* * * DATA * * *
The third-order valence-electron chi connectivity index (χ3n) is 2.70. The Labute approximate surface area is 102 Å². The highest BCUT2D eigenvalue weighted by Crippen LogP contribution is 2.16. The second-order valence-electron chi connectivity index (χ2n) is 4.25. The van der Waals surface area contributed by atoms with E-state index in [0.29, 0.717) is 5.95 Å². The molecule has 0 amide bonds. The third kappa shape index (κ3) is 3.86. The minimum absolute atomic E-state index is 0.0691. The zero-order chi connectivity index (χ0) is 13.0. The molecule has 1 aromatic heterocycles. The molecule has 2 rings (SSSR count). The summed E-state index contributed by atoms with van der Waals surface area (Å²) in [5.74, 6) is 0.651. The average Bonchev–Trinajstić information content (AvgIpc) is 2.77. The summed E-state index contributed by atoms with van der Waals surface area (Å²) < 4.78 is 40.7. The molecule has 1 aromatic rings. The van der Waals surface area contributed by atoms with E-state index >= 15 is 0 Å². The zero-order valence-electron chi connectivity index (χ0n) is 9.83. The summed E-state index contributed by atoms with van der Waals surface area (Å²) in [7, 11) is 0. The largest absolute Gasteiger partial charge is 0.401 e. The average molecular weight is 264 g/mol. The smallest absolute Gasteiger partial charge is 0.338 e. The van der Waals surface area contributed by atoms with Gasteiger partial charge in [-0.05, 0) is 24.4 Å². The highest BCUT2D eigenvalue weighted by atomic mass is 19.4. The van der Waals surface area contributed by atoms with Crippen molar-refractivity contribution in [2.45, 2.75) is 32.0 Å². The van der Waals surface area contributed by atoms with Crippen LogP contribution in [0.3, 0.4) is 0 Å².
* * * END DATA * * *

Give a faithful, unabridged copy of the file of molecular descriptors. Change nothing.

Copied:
The third-order valence-electron chi connectivity index (χ3n) is 2.70. The Labute approximate surface area is 102 Å². The highest BCUT2D eigenvalue weighted by Crippen LogP contribution is 2.16. The second-order valence-electron chi connectivity index (χ2n) is 4.25. The van der Waals surface area contributed by atoms with E-state index in [0.29, 0.717) is 5.95 Å². The molecule has 0 amide bonds. The third kappa shape index (κ3) is 3.86. The minimum absolute atomic E-state index is 0.0691. The zero-order chi connectivity index (χ0) is 13.0. The molecule has 1 aromatic heterocycles. The molecule has 2 rings (SSSR count). The summed E-state index contributed by atoms with van der Waals surface area (Å²) in [5.74, 6) is 0.651. The average Bonchev–Trinajstić information content (AvgIpc) is 2.77. The summed E-state index contributed by atoms with van der Waals surface area (Å²) < 4.78 is 40.7. The molecule has 1 aromatic rings. The van der Waals surface area contributed by atoms with E-state index >= 15 is 0 Å². The zero-order valence-electron chi connectivity index (χ0n) is 9.83. The summed E-state index contributed by atoms with van der Waals surface area (Å²) in [7, 11) is 0. The largest absolute Gasteiger partial charge is 0.401 e. The average molecular weight is 264 g/mol. The smallest absolute Gasteiger partial charge is 0.338 e. The van der Waals surface area contributed by atoms with Gasteiger partial charge in [-0.05, 0) is 24.4 Å². The highest BCUT2D eigenvalue weighted by atomic mass is 19.4. The van der Waals surface area contributed by atoms with Crippen molar-refractivity contribution in [2.45, 2.75) is 32.0 Å². The van der Waals surface area contributed by atoms with Crippen LogP contribution in [0.3, 0.4) is 0 Å².